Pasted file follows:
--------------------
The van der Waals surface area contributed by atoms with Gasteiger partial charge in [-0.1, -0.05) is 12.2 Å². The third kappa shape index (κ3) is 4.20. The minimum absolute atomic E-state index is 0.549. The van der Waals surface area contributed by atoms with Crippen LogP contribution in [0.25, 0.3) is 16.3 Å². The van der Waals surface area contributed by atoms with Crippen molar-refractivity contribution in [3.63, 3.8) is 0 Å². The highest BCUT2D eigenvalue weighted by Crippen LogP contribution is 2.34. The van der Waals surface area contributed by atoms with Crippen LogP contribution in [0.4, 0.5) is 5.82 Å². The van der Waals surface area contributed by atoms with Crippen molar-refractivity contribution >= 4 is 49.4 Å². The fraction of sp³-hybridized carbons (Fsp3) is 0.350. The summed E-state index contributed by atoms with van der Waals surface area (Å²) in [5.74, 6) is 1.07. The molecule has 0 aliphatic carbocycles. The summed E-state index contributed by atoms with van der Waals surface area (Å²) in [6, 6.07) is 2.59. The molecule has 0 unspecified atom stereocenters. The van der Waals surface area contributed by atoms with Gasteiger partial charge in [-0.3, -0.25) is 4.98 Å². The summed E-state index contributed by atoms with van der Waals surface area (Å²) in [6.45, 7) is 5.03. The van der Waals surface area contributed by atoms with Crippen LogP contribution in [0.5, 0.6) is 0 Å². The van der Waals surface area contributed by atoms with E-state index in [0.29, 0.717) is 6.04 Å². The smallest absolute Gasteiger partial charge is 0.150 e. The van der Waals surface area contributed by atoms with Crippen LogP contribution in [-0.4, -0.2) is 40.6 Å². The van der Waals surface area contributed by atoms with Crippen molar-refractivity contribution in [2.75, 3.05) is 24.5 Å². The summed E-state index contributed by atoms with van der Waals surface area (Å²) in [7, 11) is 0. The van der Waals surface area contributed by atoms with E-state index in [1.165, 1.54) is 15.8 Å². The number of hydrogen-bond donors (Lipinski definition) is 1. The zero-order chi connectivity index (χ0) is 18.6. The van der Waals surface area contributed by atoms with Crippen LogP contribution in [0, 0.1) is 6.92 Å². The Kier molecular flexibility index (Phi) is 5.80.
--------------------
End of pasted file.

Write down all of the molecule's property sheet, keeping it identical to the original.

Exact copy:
The van der Waals surface area contributed by atoms with Gasteiger partial charge in [-0.1, -0.05) is 12.2 Å². The third kappa shape index (κ3) is 4.20. The minimum absolute atomic E-state index is 0.549. The van der Waals surface area contributed by atoms with Crippen LogP contribution in [0.25, 0.3) is 16.3 Å². The van der Waals surface area contributed by atoms with Crippen molar-refractivity contribution in [3.63, 3.8) is 0 Å². The highest BCUT2D eigenvalue weighted by Crippen LogP contribution is 2.34. The van der Waals surface area contributed by atoms with Crippen LogP contribution in [0.4, 0.5) is 5.82 Å². The van der Waals surface area contributed by atoms with Crippen molar-refractivity contribution >= 4 is 49.4 Å². The fraction of sp³-hybridized carbons (Fsp3) is 0.350. The summed E-state index contributed by atoms with van der Waals surface area (Å²) in [5.74, 6) is 1.07. The molecule has 0 aliphatic carbocycles. The summed E-state index contributed by atoms with van der Waals surface area (Å²) in [6, 6.07) is 2.59. The molecule has 0 unspecified atom stereocenters. The van der Waals surface area contributed by atoms with Gasteiger partial charge in [-0.3, -0.25) is 4.98 Å². The summed E-state index contributed by atoms with van der Waals surface area (Å²) in [6.45, 7) is 5.03. The van der Waals surface area contributed by atoms with Crippen LogP contribution in [0.5, 0.6) is 0 Å². The van der Waals surface area contributed by atoms with E-state index in [0.29, 0.717) is 6.04 Å². The smallest absolute Gasteiger partial charge is 0.150 e. The van der Waals surface area contributed by atoms with Crippen LogP contribution in [-0.4, -0.2) is 40.6 Å². The van der Waals surface area contributed by atoms with Crippen molar-refractivity contribution in [2.75, 3.05) is 24.5 Å². The summed E-state index contributed by atoms with van der Waals surface area (Å²) in [7, 11) is 0. The van der Waals surface area contributed by atoms with E-state index in [1.165, 1.54) is 15.8 Å². The number of hydrogen-bond donors (Lipinski definition) is 1. The zero-order chi connectivity index (χ0) is 18.6. The van der Waals surface area contributed by atoms with Crippen LogP contribution in [0, 0.1) is 6.92 Å². The Kier molecular flexibility index (Phi) is 5.80.